Personally, as I am practicing Vipassana mediation & yoga so I do something called Pranayama breathing. Pranayama – also called yogic breathing – is a well-known ancient practice of controlled breathing, often performed together with meditation or yoga. The act of controlling one’s breath for the purpose of restoring or enhancing one’s health has been practiced for thousands of years amongst Eastern cultures. Various forms of pranayama exist, such as nostril breathing (double, single or alternate), abdominal breathing, forceful breathing and vocalised (chanting) breathing, which are performed at varying rates and depths. Yoga, and pranayama, introduced to the west in the late 1800s and its popularity rose in the mid-1900s. There is a wide variety of breathing techniques so choose which suits you best. Personally, I recommend slow breathing techniques and for instance not the quick breathing techniques like Wim Hof method since quick breathing I consider detrimental to Telomere length in DNA.
‘Do-it-yourself’, NHS basic stress relieving breathing guide:
This calming breathing technique for stress, anxiety and panic takes just a few minutes and can be done anywhere. You will get the most benefit if you do it regularly, as part of your daily routine. You can do it standing up, sitting in a chair that supports your back, or lying on a bed or yoga mat on the floor. Make yourself as comfortable as you can. If you can, loosen any clothes that restrict your breathing. If you’re lying down, place your arms a little bit away from your sides, with the palms up. Let your legs be straight, or bend your knees so your feet are flat on the floor. If you’re sitting, place your arms on the chair arms. If you’re sitting or standing, place both feet flat on the ground. Whatever position you’re in, place your feet roughly hip-width apart.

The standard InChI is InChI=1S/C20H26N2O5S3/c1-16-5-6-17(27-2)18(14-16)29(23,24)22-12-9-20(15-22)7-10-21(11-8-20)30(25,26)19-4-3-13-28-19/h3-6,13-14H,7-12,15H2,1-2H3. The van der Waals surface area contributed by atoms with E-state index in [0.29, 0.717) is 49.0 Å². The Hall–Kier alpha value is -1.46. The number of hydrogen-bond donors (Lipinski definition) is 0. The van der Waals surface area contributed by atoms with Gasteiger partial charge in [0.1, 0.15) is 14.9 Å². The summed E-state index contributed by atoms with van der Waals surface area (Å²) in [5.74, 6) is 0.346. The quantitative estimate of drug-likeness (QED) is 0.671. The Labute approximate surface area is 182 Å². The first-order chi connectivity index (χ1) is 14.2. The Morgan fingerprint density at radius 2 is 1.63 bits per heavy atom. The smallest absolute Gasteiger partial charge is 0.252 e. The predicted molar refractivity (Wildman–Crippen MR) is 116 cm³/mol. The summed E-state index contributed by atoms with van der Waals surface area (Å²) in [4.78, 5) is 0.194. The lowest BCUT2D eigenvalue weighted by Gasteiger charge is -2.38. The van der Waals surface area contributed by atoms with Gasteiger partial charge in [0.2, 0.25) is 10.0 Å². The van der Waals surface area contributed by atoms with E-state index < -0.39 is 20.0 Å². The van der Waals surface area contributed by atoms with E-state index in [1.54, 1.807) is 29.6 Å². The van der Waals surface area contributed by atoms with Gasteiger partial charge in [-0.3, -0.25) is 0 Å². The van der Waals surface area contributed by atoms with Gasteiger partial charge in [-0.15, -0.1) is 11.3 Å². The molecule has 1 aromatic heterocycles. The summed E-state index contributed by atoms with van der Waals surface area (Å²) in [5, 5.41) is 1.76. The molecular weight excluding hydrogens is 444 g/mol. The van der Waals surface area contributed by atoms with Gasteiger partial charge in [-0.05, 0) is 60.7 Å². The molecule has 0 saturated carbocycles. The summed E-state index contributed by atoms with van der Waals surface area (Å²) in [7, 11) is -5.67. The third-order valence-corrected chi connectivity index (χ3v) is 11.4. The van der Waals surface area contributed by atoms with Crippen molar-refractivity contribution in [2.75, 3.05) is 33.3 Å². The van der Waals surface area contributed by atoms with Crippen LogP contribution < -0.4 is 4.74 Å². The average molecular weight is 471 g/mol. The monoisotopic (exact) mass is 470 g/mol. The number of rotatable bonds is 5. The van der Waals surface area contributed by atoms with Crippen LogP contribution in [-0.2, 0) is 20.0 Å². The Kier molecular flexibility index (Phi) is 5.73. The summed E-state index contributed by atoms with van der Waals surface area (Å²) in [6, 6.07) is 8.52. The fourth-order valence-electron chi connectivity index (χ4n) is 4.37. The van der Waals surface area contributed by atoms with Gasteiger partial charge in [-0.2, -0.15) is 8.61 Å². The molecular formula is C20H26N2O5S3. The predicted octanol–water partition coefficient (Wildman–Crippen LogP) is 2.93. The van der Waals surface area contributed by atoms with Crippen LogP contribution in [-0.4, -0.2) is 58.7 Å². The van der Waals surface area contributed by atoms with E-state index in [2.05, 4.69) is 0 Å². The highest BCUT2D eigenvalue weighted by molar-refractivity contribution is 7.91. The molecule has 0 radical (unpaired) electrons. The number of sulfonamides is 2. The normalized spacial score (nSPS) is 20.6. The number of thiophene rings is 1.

- Let your breath flow as deep down into your belly as is comfortable, without forcing it.
- Try breathing in through your nose and out through your mouth.
- Breathe in gently and regularly. Some people find it helpful to count steadily from 1 to 5. You may not be able to reach 5 at first.
- Then, without pausing or holding your breath, let it flow out gently, counting from 1 to 5 again, if you find this helpful.
- Keep doing this for 3 to 5 minutes.
Then if you need help, you can easily find a lot of methods, ‘self-help books’ or practices that all more or less help you.
Why is the vagus nerve important for breathing and heart?
The vagus nerve is synchronizing the heart beats to breathing in order to optimise oxygen delivery to body tissues. This function is more active when the body is relaxed. When the body is stressed from mental issues or disease, this heart/breathing synchronization is altered. This alternation is described by the Vagus® ECG test as a RSAsync index and used in the Vagal Homeostasis evaluations. When the vagus nerve is active, it optimises the blood oxygenation by periodically changing the level of oxygen absorption and transfer to the blood in the lungs. This it does by ‘pulsing’ the lungs oxygen absorption parts in synchrony with its influence on increasing and decreasing the heart rate. This is a very important functionality of the vagus nerve because it helps to optimize cardiac/respiratory energy consumption and homeostasis.
How do I measure my breathing and Vagus nerve?
The vagus nerve and breathing are best measured with the VAGUS® ECG test (Apple Watch 4, 5 or 6 or Vagus ECG smartwatch). The VAGUS® ECG test measures several types of vagal tones and it provides unique in-depth analytics of depth and level of diaphragmatic breathing.
Breath well 😊
- Recommended book: Breath by James Nestor
- Examples of breathing/puls changes see: https://vagus.co/findings-from-3000-vagus-ecg-tests/
- 10 ways to measure your vagus nerve: https://vagus.co/10-ways-to-measure-your-health-with-the-vagus-ecg-test/
- Latest science on the Vagus nerve: https://vagus.co/latest-science-on-the-vagus-nerve/
- 10 ways to activate the Vagus nerve: https://vagus.co/10-ways-to-activate-the-vagus-nerve/
Follow me on Clubhouse where I hold the ‘Vagus’ room every Tuesday and Saturday at 17.30 GMT.
© Gustaf Kranck